Solar Power Doesn’t Always Boost The Fortunes Of Rural Poor

Electricity may be a human right, but a study shows that access isn't a magic fix for poverty

Illustration: Tara Jaoby
May 18, 2017 at 11:54 AM ET

Most experts agree that regular access to electricity would provide be a boon for low-income rural people. That’s what researchers expected to find after they installed solar panels in hundreds of households in India. But a year later, they found that more electricity didn’t improve people’s lives as much as they had hoped.

There are about a billion people on the planet who lack basic access to electricity. It’s often prohibitively expensive to extend the electrical grid to where they live, leaving people to light their homes with kerosene lamps, which can be expensive and detrimental to people’s health. Past studies have found that affordable, reliable electricity for the rural poor has been correlated with less money spent on kerosene, higher household incomes, and children who do better in school. As solar panels have become less expensive, installing them in rural places has become a popular way to boost socioeconomic development.

Except no one really knew if that was working. So a team of political scientists decided to conduct a randomized controlled trial, published Wednesday in Science Advances, to find out. Through a partnership with a solar service provider, the researchers randomly chose half of the 1,200 households to receive solar panels. The other half received nothing. To see the effect, the researchers surveyed the households three times over the course of a year on how much money they spent on fuel, how much light they got and its quality, and general socioeconomic information.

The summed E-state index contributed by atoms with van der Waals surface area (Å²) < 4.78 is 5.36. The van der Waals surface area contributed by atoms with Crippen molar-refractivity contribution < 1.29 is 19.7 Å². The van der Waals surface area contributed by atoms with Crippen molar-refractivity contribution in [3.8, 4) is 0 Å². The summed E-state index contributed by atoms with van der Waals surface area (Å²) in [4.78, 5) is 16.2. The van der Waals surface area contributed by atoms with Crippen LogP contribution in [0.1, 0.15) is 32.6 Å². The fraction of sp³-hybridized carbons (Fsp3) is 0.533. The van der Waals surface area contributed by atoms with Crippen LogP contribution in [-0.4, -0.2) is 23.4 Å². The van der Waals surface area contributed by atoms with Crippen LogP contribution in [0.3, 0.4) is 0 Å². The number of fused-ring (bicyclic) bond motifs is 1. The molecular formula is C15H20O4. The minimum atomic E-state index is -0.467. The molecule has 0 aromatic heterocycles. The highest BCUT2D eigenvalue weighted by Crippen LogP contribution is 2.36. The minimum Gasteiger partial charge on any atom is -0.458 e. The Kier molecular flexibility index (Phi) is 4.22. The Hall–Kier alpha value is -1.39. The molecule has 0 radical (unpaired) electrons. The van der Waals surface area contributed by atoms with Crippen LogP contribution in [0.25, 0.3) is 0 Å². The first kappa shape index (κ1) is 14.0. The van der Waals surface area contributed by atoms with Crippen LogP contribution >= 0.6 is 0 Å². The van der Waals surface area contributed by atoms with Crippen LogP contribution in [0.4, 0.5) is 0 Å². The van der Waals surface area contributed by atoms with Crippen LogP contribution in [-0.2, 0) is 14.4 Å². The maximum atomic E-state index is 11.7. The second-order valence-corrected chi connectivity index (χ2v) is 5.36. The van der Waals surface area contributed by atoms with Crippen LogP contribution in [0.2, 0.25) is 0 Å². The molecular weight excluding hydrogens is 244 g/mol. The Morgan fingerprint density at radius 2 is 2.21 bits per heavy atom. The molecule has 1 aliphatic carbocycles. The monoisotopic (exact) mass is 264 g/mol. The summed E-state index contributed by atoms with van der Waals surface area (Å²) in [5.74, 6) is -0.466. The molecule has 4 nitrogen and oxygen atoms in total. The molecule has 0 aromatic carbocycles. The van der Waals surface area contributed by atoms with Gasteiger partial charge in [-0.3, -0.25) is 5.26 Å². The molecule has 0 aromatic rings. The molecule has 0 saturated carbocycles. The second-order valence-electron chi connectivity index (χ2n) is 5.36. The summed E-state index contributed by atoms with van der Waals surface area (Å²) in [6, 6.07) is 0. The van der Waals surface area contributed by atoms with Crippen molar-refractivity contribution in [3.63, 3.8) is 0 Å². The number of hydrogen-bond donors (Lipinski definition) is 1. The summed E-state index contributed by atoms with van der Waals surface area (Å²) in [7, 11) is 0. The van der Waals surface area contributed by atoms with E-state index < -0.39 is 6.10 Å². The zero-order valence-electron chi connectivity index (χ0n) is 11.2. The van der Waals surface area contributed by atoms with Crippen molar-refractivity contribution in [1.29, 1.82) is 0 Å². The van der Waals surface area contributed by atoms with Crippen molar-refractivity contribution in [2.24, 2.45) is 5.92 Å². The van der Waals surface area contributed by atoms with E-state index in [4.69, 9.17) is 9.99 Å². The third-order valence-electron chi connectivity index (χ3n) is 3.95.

The results were decidedly mixed. On the one hand, families with solar panels had spent less money on kerosene and were less exposed to its potential health hazards. They also had, as you might expect, more access to electricity.

But the researchers also found that solar panels had no effect on a family’s socioeconomic status. “There were no consistent effects on savings, household expenditures, household business creation, time spent in productive work by women, use of lighting for study, or other indicators of socioeconomic development, including female empowerment,” the researchers write. That’s not to say that greater access to solar power can’t have socioeconomic effects, they note—maybe more expensive or reliable systems would do the trick. Or it might work better in areas with more vibrant economies.

There are other examples of communities in which the installation of alternative energy sources was expected to buoy the local economy, but may have even done more harm. In the state of Oaxaca, Mexico, the arrival of wind farms raised the price of goods beyond the means of most locals and forced them to look for work in nearby cities; other communities in India saw inequalities between income levels and castes reinforced when solar power didn’t reach all citizens.

Though access to electricity is increasingly considered a human right, this study indicates the limits of the benefits it can bring to rural communities. Governments and nonprofits considering bringing electricity to these communities can’t assume these interventions will be a panacea for the woes of the rural poor.